Staying focused and having strategies for paying attention and alternating attention are important for many kinds of work situations. “Attention training” only goes so far. We often gain more functional capacity for maintaing and alternating attention when we use visual cues — some can be simple, low-tech tactics like using “Focus (cue) Cards” (below left and/or background cues an individual keeps in sight (below right). These items qualify as “assistive technology,” despite not being electronic.
My work requires a great deal of alternating attention and “switching gears” — what with managing multiple projects, answering e-mails, teaching and answering the phone. Multiple computer monitors save the day for me and many others I teach and coach, even if their jobs are not as complicated as mine. Most people do not use this many monitors. One extra monitor is often helpful and two extra monitors are generally sufficient. The reason all these tools work is because they make needed information visually available.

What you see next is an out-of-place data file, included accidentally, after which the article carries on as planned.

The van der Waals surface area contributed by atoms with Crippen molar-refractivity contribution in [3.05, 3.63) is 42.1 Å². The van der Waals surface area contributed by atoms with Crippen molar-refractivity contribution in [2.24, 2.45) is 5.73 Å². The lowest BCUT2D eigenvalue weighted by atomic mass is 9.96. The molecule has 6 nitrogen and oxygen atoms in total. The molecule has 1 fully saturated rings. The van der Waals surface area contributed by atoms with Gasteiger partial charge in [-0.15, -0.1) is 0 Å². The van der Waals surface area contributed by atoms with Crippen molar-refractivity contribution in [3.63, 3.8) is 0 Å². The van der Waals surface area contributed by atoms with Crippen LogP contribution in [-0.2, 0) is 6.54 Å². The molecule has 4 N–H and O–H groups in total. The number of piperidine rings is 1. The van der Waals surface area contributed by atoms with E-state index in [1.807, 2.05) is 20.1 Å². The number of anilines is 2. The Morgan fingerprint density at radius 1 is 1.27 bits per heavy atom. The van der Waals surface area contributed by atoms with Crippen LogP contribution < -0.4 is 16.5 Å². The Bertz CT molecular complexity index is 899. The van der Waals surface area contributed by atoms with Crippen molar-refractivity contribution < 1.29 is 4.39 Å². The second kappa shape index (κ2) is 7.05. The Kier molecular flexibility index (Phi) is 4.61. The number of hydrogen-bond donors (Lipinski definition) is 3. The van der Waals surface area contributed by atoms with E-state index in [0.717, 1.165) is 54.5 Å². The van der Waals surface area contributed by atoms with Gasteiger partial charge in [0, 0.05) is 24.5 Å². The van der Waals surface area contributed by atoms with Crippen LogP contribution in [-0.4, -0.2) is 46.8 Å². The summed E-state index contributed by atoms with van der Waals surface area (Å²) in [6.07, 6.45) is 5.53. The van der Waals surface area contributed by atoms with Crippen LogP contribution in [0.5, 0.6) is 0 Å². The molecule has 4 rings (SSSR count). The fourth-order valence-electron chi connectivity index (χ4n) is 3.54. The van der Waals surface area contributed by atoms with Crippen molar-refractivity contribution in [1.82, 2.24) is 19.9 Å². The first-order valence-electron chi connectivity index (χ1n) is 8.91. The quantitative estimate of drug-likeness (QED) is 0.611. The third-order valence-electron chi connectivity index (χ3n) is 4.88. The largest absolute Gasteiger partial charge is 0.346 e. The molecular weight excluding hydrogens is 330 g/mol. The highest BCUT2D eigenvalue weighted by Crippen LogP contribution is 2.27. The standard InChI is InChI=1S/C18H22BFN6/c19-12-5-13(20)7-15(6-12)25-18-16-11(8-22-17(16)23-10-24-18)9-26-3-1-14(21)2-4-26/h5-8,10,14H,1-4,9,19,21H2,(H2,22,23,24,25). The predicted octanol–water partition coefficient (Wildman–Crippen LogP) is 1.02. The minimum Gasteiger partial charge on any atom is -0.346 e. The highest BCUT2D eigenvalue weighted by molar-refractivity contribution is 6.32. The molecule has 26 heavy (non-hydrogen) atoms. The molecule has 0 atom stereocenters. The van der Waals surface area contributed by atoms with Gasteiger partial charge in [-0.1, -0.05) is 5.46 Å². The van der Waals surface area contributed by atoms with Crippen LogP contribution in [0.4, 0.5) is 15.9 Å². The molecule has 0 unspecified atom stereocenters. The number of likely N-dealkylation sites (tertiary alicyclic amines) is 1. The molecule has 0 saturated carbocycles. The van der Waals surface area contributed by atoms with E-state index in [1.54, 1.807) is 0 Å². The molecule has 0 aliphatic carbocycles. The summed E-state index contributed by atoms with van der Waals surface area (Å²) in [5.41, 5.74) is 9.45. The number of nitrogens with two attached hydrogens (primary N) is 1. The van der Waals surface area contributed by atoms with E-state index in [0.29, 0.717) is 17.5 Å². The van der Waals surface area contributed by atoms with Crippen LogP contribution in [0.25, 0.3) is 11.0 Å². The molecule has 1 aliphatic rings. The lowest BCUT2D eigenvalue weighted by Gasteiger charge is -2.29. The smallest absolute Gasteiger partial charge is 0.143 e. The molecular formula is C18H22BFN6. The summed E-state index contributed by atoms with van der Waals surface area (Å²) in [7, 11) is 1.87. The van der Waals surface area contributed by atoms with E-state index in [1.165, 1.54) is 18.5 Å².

In days past, one of my most powerful visual resource was my BRAIN BOOK, which was always open to the central “TODAY page, with tabs that organized all my BRAIN BOOK sections, flaring out left and right (see below left). Now my personal My Bionic Brain does the same thing, but in electronic form on an iPad. By keeping My Bionic Brain open to the main “TODAY” screen, I have my primary visual cues (markers) in full view. TO DO Lists and schedules tasks and appointments re never lost or “spaced.” All my Reference Notes are key word searchable. Documents are all in one spot. . . I call it my “BRAIN BOOK on steroids.”
Many of us have learned to take one-minute cognitive breaks during our work shift — perhaps one every hour. If done throughout the work day — before we are so exhausted that we “crash and burn” — many of us can extend our productive hours at work longer and longer every day. These breaks are in the category of “reasonable accommodations.” For anyone who wants or needs to be able to work full-time, this strategy can be invaluable.
For details on how this works, download the newsletter from this link: Newsletter – Cognitive Breaks